If we want to prevent violent extremist content online, we need to take a global approach that involves other governments, tech companies and civil society leaders
New Zealand and France will bring together countries and tech companies in an attempt to end the ability to use social media to organise and promote terrorism and violent extremism.
The campaign comes in the wake of the March 15 terrorist attacks in Christchurch, where 50 people were killed. The killings were livestreamed on social media.
The campaign will be discussed in a meeting in Paris on May 15, and will be co-chaired by New Zealand Prime Minister Jacinda Ardern and French President Emmanuel Macron.
The meeting aims to see world leaders and CEOs of tech companies agree to a pledge called the ‘Christchurch Call’ to eliminate terrorist and violent extremist content online.
The meeting will be held alongside the “Tech for Humanity” meeting of G7 Digital Ministers, of which France is the Chair, and France’s separate “Tech for Good” summit, both on 15 May. Jacinda Ardern will also meet with civil society leaders on 14 May to discuss the content of the Call.
“The March 15 terrorist attacks saw social media used in an unprecedented way as a tool to promote an act of terrorism and hate,” says Ardern.
“We are asking for a show of leadership to ensure social media cannot be used again the way it was in the March 15 terrorist attack.”
“We’re calling on the leaders of tech companies to join with us and help achieve our goal of eliminating violent extremism online at the Christchurch Summit in Paris," she adds.
“We all need to act, and that includes social media providers taking more responsibility for the content that is on their platforms, and taking action so that violent extremist content cannot be published and shared.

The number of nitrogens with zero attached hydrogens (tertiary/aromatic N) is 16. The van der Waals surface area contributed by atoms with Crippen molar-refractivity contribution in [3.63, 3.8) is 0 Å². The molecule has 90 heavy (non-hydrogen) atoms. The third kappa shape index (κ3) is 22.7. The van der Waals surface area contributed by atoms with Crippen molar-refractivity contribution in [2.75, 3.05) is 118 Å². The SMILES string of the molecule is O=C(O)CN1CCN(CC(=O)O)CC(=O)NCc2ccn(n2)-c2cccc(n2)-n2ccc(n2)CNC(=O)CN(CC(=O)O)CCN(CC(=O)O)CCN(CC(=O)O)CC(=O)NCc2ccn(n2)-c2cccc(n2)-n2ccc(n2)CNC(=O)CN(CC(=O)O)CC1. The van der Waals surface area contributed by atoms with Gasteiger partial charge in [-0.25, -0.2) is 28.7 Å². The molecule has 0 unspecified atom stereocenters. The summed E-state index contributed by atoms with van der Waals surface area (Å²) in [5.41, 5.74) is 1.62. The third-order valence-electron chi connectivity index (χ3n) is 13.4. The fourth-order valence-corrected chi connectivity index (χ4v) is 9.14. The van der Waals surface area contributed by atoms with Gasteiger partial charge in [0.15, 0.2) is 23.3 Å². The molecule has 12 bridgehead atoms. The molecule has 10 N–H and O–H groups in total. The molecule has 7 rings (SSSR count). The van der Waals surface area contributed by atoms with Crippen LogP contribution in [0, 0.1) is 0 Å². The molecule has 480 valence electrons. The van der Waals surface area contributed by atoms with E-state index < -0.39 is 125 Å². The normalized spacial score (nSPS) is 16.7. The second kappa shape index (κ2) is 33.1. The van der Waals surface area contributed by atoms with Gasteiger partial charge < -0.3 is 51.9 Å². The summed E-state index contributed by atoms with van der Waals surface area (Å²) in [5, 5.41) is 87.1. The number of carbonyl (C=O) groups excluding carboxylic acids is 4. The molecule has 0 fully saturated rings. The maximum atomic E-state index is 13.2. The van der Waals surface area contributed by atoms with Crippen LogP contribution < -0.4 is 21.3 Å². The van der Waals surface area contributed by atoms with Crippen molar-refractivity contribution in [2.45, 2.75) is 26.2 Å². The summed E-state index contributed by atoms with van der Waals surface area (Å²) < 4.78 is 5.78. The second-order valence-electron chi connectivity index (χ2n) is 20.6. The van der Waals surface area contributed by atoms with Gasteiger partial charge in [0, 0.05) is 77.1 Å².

“It’s critical that technology platforms like Facebook are not perverted as a tool for terrorism, and instead become part of a global solution to countering extremism.”
She says the meeting presents an opportunity for an act of unity between governments and the tech companies.
“In the wake of the March 15 attacks, New Zealanders united in common purpose to ensure such attacks never occur again,” she says.
“If we want to prevent violent extremist content online we need to take a global approach that involves other governments, tech companies and civil society leaders.
“Social media platforms can connect people in many very positive ways, and we all want this to continue," she states.
“But for too long, it has also been possible to use these platforms to incite extremist violence, and even to distribute images of that violence, as happened in Christchurch. This is what needs to change.”
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